>>>>> causing the
>>>>> problem.  It's as if the fuzzy stuff separates slightly in places.
>>>>> So using a screen to support the paper in the water wouldn't
>>>>> help the
>>>>> problem.
>>>>> I was hoping to wake up to an answer this morning;   I was
>>>>> hoping for
>>>>> something like "oh, forgot to tell you about that part; you have to
>>>>> pour Everclear on the paper before you coat it and that keeps it
>>>>> from
>>>>> happening" or some such.  When I did those little test prints a
>>>>> couple of years ago, I didn't have this problem, but those papers
>>>>> were smaller, more like 8x10.  These papers I'm using now are half
>>>>> sheets, 15.5" by 21".  I've now thrown away about a dozen half
>>>>> sheets
>>>>> and spent two days at this; I could have bought three sheets of my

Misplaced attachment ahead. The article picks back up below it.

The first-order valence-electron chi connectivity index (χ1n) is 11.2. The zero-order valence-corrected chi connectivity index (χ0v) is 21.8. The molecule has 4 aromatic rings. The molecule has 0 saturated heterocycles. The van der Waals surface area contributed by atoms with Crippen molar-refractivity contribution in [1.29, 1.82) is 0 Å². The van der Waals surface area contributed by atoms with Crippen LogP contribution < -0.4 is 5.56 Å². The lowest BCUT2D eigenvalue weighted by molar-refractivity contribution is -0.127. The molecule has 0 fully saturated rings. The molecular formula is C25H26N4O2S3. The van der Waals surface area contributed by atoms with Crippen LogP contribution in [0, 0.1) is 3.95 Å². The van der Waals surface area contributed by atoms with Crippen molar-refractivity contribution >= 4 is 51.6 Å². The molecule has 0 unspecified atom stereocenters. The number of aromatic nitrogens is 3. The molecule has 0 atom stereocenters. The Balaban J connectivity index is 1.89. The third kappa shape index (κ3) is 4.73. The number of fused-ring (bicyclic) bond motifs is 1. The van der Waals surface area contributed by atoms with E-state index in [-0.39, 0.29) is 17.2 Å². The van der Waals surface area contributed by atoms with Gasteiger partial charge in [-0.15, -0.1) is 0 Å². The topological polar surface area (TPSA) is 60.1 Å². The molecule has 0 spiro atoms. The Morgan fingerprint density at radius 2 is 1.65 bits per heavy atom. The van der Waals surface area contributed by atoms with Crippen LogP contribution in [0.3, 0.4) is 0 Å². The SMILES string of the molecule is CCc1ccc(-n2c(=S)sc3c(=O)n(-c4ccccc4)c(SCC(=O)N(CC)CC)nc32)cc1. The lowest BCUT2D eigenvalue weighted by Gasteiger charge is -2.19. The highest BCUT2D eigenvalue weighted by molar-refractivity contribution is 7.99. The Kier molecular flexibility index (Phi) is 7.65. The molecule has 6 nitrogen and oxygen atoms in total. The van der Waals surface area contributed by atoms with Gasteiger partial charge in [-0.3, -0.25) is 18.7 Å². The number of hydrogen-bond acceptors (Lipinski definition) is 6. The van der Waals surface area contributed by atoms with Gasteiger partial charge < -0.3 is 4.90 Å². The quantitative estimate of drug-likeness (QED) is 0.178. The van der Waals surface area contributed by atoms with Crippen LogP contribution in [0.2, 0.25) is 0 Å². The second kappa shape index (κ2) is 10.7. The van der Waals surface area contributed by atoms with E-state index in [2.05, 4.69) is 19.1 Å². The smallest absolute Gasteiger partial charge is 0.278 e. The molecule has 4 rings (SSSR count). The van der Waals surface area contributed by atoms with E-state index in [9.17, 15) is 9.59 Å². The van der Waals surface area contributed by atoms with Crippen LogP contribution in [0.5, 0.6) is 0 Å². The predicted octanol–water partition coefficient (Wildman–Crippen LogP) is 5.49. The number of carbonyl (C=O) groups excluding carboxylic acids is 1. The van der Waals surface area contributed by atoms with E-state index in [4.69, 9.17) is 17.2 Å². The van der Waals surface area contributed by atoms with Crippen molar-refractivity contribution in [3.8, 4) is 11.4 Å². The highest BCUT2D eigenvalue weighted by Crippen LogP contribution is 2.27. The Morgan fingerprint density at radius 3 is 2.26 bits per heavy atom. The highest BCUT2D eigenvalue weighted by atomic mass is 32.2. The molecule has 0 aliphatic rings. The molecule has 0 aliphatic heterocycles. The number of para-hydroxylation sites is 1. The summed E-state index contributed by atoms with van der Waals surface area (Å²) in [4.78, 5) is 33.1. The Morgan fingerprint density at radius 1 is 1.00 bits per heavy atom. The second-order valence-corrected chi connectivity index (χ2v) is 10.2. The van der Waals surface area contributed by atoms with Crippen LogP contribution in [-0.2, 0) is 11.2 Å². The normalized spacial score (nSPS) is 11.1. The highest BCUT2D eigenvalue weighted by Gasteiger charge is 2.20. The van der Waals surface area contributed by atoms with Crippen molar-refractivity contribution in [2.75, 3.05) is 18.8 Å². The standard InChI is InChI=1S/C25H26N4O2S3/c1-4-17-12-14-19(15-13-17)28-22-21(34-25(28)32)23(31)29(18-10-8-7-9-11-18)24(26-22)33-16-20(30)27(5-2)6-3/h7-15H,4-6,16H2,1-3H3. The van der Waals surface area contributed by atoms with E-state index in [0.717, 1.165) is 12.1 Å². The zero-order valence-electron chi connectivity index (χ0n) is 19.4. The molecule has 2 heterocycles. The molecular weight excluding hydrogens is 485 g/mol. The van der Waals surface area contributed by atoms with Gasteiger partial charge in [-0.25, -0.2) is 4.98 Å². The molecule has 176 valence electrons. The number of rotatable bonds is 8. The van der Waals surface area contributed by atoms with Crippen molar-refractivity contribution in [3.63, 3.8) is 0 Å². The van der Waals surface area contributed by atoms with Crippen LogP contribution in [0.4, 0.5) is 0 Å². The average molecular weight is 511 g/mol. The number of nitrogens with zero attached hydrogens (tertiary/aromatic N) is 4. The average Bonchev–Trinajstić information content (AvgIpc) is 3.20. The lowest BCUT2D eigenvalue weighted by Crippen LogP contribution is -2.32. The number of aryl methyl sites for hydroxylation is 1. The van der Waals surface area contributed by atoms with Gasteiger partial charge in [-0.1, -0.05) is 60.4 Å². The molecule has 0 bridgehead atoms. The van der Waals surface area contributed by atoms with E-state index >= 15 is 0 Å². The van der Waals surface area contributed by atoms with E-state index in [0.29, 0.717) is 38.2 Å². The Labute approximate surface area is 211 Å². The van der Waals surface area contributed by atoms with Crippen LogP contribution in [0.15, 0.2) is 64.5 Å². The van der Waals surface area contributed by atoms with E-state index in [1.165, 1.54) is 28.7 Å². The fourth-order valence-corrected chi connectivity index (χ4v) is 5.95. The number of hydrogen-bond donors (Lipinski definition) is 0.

>>>>> usual paper and had half a dozen nice prints by now.  I guess
>>>>> for me
>>>>> this is a lesson in the value of spending money to save money.
>>>>> It's
>>>>> really fascinating how different people's experience is with
>>>>> different materials.  I was attracted to this paper by Keith's
>>>>> exclamation on the list "I really love this paper!"  and by his
>>>>> prints, and by Rajul's and others' prints on masa, but now I can
>>>>> say
>>>>> without reservation, "I truly despise this paper."  Now I know how
>>>>> people feel when they try something I've enthused about and they
>>>>> don't find it as wonderful as I do.
>>>>> I've always prided myself on being able to print gum on just about
>>>>> any paper there is.  I've printed on many Japanese papers including
>>>>> silk tissue (now there's a paper that truly has wet strength!)  on
>>>>> typing paper, on cardstock, inkjet paper, Bristol board, mat board,
>>>>> on all kinds of printing and watercolor papers,  but I think
>>>>> this one
>>>>> has got me beat.